The importance of this respect grew as contact between Cubans and Africans became closer. Unlike Catholic and Protestant missionary doctors who stayed at fixed locations and required Africans to come to them, Cubans went on long walks to isolated villages to provide care. As Zaireans learned of the arrival of Cuban doctors, “peasants from the surrounding area flocked in.” Before the Cubans arrived, only nine doctors had provided care for 850,000 Congolese. Hugo Spadafora, a Panamanian who was the only foreign doctor with the PAIGC, wrote that when the Cuban physicians arrived with medicine and equipment, “the quality of the hospital’s care increase exponentially.”
The guidelines laid out by Raúl and Che served Cuban efforts well. While their military allies in Zaire were often accused of mistreating local people, there were “no reports of the Cubans perpetrating any crimes or acts of violence against the population.”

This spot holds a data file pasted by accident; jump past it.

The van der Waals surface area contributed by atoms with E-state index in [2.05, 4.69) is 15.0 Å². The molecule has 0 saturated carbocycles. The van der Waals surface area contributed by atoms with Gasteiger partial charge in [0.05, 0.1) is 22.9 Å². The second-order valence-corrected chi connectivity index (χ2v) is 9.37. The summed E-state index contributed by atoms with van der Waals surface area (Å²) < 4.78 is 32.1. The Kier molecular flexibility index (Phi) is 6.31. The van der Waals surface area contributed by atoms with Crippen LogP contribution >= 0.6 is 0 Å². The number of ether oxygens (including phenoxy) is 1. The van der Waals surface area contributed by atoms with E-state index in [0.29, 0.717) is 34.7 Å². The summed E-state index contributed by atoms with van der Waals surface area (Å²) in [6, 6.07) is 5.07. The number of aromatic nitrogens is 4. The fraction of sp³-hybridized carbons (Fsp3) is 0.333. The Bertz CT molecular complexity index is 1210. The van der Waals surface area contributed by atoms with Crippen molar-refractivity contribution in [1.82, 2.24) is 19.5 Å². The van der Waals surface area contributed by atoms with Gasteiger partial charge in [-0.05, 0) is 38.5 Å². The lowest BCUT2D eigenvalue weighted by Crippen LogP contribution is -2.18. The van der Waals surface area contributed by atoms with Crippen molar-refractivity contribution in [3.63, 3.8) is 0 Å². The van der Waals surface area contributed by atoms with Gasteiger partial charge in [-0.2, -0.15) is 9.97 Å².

Instead, the Cubans won people’s trust by doing countless simple procedures. These included tooth extractions, operations for hernias and cataracts, and treatments for high fever, diarrhea, confusion and stomach and shoulder pain. In Tanzania, Justo Piñero recalled that “most patients were civilian and a few were military. The most frequent problems were malnutrition, malaria, pneumonia and parasites.”
Amado Alfonso Delgado learned to treat parasitic diseases he had never seen in Cuba: